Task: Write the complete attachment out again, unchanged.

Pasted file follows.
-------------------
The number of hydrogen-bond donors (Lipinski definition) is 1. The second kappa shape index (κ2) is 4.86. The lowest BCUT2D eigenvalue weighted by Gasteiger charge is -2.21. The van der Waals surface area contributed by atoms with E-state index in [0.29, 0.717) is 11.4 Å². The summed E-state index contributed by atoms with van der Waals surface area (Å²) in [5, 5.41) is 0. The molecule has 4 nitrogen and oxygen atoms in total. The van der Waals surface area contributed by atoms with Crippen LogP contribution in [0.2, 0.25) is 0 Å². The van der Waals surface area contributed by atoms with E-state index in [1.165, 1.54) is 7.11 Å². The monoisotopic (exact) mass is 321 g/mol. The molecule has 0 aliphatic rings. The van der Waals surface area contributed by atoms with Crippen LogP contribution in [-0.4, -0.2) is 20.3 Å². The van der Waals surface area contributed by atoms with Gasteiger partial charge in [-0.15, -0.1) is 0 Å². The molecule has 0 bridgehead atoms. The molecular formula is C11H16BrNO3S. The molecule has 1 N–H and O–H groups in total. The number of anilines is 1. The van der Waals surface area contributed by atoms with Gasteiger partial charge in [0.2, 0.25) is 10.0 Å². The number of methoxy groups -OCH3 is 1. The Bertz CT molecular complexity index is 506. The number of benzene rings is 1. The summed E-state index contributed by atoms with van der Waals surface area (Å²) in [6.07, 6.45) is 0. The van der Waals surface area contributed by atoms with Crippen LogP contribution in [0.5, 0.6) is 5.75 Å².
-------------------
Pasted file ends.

The number of hydrogen-bond donors (Lipinski definition) is 1. The second kappa shape index (κ2) is 4.86. The lowest BCUT2D eigenvalue weighted by Gasteiger charge is -2.21. The van der Waals surface area contributed by atoms with E-state index in [0.29, 0.717) is 11.4 Å². The summed E-state index contributed by atoms with van der Waals surface area (Å²) in [5, 5.41) is 0. The molecule has 4 nitrogen and oxygen atoms in total. The van der Waals surface area contributed by atoms with Crippen LogP contribution in [0.2, 0.25) is 0 Å². The van der Waals surface area contributed by atoms with E-state index in [1.165, 1.54) is 7.11 Å². The monoisotopic (exact) mass is 321 g/mol. The molecule has 0 aliphatic rings. The van der Waals surface area contributed by atoms with Crippen LogP contribution in [-0.4, -0.2) is 20.3 Å². The van der Waals surface area contributed by atoms with Gasteiger partial charge in [-0.15, -0.1) is 0 Å². The molecule has 0 bridgehead atoms. The molecular formula is C11H16BrNO3S. The molecule has 1 N–H and O–H groups in total. The number of anilines is 1. The van der Waals surface area contributed by atoms with Gasteiger partial charge in [0.2, 0.25) is 10.0 Å². The number of methoxy groups -OCH3 is 1. The Bertz CT molecular complexity index is 506. The number of benzene rings is 1. The summed E-state index contributed by atoms with van der Waals surface area (Å²) in [6.07, 6.45) is 0. The van der Waals surface area contributed by atoms with Crippen LogP contribution in [0.5, 0.6) is 5.75 Å².